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Reach the Most “Difficult” Students in your Classroom: Improve Learning and Change Lives

Facilitator(s): Jody Carrington
Date:September 28, 2017
Time:9:00 am – 3:30 pm
(includes lunch, which is not prepared in a nut/gluten-free environment)
Location: Edmonton (Radisson Hotel South)
4440 Gateway Blvd. NW
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Course code: 18-MH-078

Target Audience

Grades K - 12 Teachers, Educational Assistants, Coaches, Administrators, District Leaders and other School-based Staff

About this learning opportunity

Learn new strategies and different approaches that can help you connect to those students who need it most.  “The only way to their minds is through their hearts”.   Human connections shape the connections in our brain and school staff spend more time with our children then parents do in an average week.

The most “difficult” children who are in our classrooms are often the most emotionally dysregulated. They likely have “behavioural” diagnoses that include “Oppositional Defiant Disorder” and sometimes “Conduct Disorder”. Often there is a trauma history that is difficult to understand or know how to respond to because, after all, our job is to “teach”. When teaching kids with a history of trauma or those who have difficulty with emotional dysregulation, however, we often require a whole lot less “pedagogical skill” and a whole lot more “relationship”. Our long history of behavioural modification strategies with dysregulated children and teenagers can often, in fact, do more harm than good.   

Learn how being “crazy about kids”  can improve learning and change lives.

This learning opportunity is being provided through funding from Alberta Education.

About the facilitator(s)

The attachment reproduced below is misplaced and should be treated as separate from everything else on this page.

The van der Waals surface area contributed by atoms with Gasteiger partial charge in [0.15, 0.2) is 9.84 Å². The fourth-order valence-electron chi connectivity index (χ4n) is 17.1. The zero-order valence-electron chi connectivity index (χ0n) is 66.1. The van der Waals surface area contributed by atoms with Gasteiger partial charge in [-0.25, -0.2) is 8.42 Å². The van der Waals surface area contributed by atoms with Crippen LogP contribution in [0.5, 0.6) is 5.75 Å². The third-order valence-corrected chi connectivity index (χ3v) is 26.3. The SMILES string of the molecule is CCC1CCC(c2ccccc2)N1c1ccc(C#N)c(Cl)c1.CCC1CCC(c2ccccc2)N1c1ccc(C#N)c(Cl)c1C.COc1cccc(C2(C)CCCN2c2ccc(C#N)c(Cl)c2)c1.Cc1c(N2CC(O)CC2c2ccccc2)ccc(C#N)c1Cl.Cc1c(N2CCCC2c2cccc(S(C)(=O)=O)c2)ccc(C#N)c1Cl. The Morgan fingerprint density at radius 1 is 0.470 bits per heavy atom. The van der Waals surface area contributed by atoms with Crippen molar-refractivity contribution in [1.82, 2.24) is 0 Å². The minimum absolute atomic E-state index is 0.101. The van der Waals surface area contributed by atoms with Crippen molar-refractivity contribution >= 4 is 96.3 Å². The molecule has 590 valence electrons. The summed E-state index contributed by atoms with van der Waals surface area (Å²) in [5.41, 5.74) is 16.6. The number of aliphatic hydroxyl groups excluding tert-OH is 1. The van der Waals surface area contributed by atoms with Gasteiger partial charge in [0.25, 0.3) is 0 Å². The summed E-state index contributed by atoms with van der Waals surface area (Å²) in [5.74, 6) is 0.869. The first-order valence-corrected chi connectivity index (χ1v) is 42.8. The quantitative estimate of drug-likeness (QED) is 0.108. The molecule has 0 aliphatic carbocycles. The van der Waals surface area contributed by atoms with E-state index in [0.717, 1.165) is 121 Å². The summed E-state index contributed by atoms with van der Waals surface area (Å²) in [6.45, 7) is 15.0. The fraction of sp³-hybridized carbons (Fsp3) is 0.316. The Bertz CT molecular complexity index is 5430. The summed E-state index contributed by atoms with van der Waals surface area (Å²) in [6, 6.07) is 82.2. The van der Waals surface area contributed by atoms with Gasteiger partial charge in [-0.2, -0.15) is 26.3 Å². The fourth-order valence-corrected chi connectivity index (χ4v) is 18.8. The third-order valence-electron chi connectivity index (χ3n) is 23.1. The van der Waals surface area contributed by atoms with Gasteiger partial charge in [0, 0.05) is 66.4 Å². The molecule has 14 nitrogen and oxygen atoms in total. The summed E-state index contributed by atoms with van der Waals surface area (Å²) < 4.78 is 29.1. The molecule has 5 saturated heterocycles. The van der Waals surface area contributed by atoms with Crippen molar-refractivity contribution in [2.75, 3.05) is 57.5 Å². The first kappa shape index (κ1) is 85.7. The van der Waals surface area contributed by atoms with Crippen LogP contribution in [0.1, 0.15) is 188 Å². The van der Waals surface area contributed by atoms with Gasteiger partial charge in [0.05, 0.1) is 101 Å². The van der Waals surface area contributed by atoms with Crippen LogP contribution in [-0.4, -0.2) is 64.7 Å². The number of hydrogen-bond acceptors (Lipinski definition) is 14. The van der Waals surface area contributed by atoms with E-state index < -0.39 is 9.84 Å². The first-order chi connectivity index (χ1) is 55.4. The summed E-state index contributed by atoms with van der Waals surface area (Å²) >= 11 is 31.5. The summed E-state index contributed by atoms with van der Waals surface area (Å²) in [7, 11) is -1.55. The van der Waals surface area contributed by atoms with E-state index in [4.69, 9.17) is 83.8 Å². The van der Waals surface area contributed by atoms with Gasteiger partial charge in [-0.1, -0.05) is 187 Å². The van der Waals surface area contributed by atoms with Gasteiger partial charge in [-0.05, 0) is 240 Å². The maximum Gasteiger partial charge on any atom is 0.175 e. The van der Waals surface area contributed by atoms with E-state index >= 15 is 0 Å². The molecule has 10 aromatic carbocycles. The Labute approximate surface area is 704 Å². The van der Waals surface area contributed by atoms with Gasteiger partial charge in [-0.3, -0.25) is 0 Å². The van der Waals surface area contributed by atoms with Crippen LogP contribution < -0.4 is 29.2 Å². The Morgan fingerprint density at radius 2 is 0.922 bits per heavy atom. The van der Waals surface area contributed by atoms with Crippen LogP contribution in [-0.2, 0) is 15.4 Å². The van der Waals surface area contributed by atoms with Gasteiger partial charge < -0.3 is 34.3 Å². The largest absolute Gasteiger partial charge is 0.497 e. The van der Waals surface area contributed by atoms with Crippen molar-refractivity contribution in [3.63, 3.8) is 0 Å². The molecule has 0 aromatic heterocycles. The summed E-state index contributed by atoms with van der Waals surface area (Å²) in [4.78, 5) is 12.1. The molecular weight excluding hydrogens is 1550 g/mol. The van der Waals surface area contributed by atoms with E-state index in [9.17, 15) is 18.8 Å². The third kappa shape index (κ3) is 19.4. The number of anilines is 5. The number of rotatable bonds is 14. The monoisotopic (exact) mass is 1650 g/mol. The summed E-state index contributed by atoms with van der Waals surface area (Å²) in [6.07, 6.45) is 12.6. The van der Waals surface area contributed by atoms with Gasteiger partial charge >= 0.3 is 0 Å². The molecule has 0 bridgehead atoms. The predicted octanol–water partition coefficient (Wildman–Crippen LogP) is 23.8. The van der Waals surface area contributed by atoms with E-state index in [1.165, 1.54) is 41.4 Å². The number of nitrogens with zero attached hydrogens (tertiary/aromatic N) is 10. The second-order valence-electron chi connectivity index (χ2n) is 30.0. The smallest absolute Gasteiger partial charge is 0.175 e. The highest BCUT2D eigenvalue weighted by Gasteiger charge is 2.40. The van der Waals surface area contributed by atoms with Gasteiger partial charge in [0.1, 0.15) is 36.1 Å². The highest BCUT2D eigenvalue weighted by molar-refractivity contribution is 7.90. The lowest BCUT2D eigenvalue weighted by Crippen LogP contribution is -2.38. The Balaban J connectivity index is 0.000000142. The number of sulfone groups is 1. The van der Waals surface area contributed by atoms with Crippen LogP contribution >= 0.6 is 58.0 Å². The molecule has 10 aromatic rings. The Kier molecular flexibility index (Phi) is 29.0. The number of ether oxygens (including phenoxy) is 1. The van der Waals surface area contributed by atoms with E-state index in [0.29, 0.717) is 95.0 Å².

Dr. Jody Carrington is a Clinical Psychologist who has spent most of her career working with children and families.  For 10 years, she worked on the Mental Health Inpatient Units of the Alberta Children’s Hospital, where she became a believer in the power of the relationship in assisting kids and their families who are struggling with emotional disregulation.  She now practices out of Olds, Alberta, where she lives with her husband and three children, and works closely with a number of school divisions in Alberta. 

Dr. Carrington’s work around attachment has become her passion.  Understanding how to connect with our kids is a powerful skill, and one that is not always as easy as it sounds.  She believes that human connections shape neural connections. Through the relationships that our babes have with their parents and school staff, they begin to develop the “story” of themselves and others around them, and they decide two things: whether they are worthy of love and support and whether they are capable and competent beings.   Our kids are in constant search of the “bigger, stronger, kinder, wise”; they need an anchor. When they have these things in place, they have a much greater chance of developing into strong, healthy, and competent adults.

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